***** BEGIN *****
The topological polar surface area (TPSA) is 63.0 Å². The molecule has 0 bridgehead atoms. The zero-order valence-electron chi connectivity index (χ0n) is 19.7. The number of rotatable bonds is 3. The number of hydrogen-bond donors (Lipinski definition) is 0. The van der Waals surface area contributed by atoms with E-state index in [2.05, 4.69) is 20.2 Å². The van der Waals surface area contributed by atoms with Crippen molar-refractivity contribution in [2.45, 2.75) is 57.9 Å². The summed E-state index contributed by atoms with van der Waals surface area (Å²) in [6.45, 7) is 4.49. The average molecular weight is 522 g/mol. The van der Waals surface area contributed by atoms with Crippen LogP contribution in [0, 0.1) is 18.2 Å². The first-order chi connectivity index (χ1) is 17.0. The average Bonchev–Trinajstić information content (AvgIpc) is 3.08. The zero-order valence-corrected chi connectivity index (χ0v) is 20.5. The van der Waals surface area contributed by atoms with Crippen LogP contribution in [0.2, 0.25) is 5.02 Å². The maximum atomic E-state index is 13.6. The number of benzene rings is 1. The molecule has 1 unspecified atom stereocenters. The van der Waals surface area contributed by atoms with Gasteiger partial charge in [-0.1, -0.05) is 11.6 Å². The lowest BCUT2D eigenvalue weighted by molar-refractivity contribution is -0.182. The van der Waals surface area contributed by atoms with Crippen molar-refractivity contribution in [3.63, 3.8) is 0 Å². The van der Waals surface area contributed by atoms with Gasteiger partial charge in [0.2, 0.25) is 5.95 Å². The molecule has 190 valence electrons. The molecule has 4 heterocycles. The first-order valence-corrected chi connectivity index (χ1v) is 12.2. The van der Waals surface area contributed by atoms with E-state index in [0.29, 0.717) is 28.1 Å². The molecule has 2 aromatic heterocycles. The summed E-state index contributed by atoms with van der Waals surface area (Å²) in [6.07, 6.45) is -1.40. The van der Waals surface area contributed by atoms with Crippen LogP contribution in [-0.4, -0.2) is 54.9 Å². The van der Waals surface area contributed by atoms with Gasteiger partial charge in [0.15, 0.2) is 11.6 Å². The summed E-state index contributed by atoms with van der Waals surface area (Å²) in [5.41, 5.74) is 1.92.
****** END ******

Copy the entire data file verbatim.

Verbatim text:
The topological polar surface area (TPSA) is 63.0 Å². The molecule has 0 bridgehead atoms. The zero-order valence-electron chi connectivity index (χ0n) is 19.7. The number of rotatable bonds is 3. The number of hydrogen-bond donors (Lipinski definition) is 0. The van der Waals surface area contributed by atoms with E-state index in [2.05, 4.69) is 20.2 Å². The van der Waals surface area contributed by atoms with Crippen molar-refractivity contribution in [2.45, 2.75) is 57.9 Å². The summed E-state index contributed by atoms with van der Waals surface area (Å²) in [6.45, 7) is 4.49. The average molecular weight is 522 g/mol. The van der Waals surface area contributed by atoms with Crippen LogP contribution in [0, 0.1) is 18.2 Å². The first-order chi connectivity index (χ1) is 17.0. The average Bonchev–Trinajstić information content (AvgIpc) is 3.08. The zero-order valence-corrected chi connectivity index (χ0v) is 20.5. The van der Waals surface area contributed by atoms with Crippen LogP contribution in [0.2, 0.25) is 5.02 Å². The maximum atomic E-state index is 13.6. The number of benzene rings is 1. The molecule has 1 unspecified atom stereocenters. The van der Waals surface area contributed by atoms with Gasteiger partial charge in [-0.1, -0.05) is 11.6 Å². The lowest BCUT2D eigenvalue weighted by molar-refractivity contribution is -0.182. The van der Waals surface area contributed by atoms with Crippen molar-refractivity contribution in [3.63, 3.8) is 0 Å². The van der Waals surface area contributed by atoms with Gasteiger partial charge in [0.2, 0.25) is 5.95 Å². The molecule has 190 valence electrons. The molecule has 4 heterocycles. The first-order valence-corrected chi connectivity index (χ1v) is 12.2. The van der Waals surface area contributed by atoms with E-state index in [0.29, 0.717) is 28.1 Å². The molecule has 2 aromatic heterocycles. The summed E-state index contributed by atoms with van der Waals surface area (Å²) in [6.07, 6.45) is -1.40. The van der Waals surface area contributed by atoms with Crippen LogP contribution in [-0.4, -0.2) is 54.9 Å². The van der Waals surface area contributed by atoms with Gasteiger partial charge in [0.15, 0.2) is 11.6 Å². The summed E-state index contributed by atoms with van der Waals surface area (Å²) in [5.41, 5.74) is 1.92.